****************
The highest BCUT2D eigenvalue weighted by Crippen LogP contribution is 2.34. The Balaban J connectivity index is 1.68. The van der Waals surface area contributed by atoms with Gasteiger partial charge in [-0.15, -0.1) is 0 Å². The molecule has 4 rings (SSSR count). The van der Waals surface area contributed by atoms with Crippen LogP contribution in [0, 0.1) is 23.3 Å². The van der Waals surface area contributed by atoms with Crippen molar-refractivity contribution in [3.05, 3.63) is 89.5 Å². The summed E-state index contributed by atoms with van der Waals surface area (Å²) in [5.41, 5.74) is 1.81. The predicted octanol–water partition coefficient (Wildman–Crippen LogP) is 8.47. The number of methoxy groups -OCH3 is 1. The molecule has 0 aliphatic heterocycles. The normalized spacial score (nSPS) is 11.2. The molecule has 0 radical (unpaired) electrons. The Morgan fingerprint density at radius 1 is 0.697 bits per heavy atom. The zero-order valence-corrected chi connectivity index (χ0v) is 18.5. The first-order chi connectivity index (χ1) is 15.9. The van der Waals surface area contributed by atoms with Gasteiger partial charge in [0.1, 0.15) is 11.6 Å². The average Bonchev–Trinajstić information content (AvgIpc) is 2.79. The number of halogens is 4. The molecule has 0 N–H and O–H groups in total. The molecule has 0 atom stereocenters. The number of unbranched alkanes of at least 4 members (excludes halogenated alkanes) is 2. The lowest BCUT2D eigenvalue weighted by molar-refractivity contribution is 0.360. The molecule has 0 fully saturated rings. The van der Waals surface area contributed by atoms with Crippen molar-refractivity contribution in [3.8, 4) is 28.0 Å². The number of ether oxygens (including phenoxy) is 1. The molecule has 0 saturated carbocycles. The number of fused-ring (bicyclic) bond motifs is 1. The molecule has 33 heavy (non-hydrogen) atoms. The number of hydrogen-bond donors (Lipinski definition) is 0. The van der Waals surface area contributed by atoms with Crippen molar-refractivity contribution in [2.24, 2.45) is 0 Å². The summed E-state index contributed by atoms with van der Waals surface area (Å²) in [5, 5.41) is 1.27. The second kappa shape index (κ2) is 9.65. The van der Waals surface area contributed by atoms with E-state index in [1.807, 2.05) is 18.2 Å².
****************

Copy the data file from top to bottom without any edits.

The highest BCUT2D eigenvalue weighted by Crippen LogP contribution is 2.34. The Balaban J connectivity index is 1.68. The van der Waals surface area contributed by atoms with Gasteiger partial charge in [-0.15, -0.1) is 0 Å². The molecule has 4 rings (SSSR count). The van der Waals surface area contributed by atoms with Crippen LogP contribution in [0, 0.1) is 23.3 Å². The van der Waals surface area contributed by atoms with Crippen molar-refractivity contribution in [3.05, 3.63) is 89.5 Å². The summed E-state index contributed by atoms with van der Waals surface area (Å²) in [5.41, 5.74) is 1.81. The predicted octanol–water partition coefficient (Wildman–Crippen LogP) is 8.47. The number of methoxy groups -OCH3 is 1. The molecule has 0 aliphatic heterocycles. The normalized spacial score (nSPS) is 11.2. The molecule has 0 radical (unpaired) electrons. The Morgan fingerprint density at radius 1 is 0.697 bits per heavy atom. The zero-order valence-corrected chi connectivity index (χ0v) is 18.5. The first-order chi connectivity index (χ1) is 15.9. The van der Waals surface area contributed by atoms with Gasteiger partial charge in [0.1, 0.15) is 11.6 Å². The average Bonchev–Trinajstić information content (AvgIpc) is 2.79. The number of halogens is 4. The molecule has 0 N–H and O–H groups in total. The molecule has 0 atom stereocenters. The number of unbranched alkanes of at least 4 members (excludes halogenated alkanes) is 2. The lowest BCUT2D eigenvalue weighted by molar-refractivity contribution is 0.360. The molecule has 0 fully saturated rings. The van der Waals surface area contributed by atoms with Crippen molar-refractivity contribution in [3.8, 4) is 28.0 Å². The number of ether oxygens (including phenoxy) is 1. The molecule has 0 saturated carbocycles. The number of fused-ring (bicyclic) bond motifs is 1. The molecule has 33 heavy (non-hydrogen) atoms. The number of hydrogen-bond donors (Lipinski definition) is 0. The van der Waals surface area contributed by atoms with Crippen molar-refractivity contribution in [2.24, 2.45) is 0 Å². The summed E-state index contributed by atoms with van der Waals surface area (Å²) in [5, 5.41) is 1.27. The second kappa shape index (κ2) is 9.65. The van der Waals surface area contributed by atoms with E-state index in [1.807, 2.05) is 18.2 Å².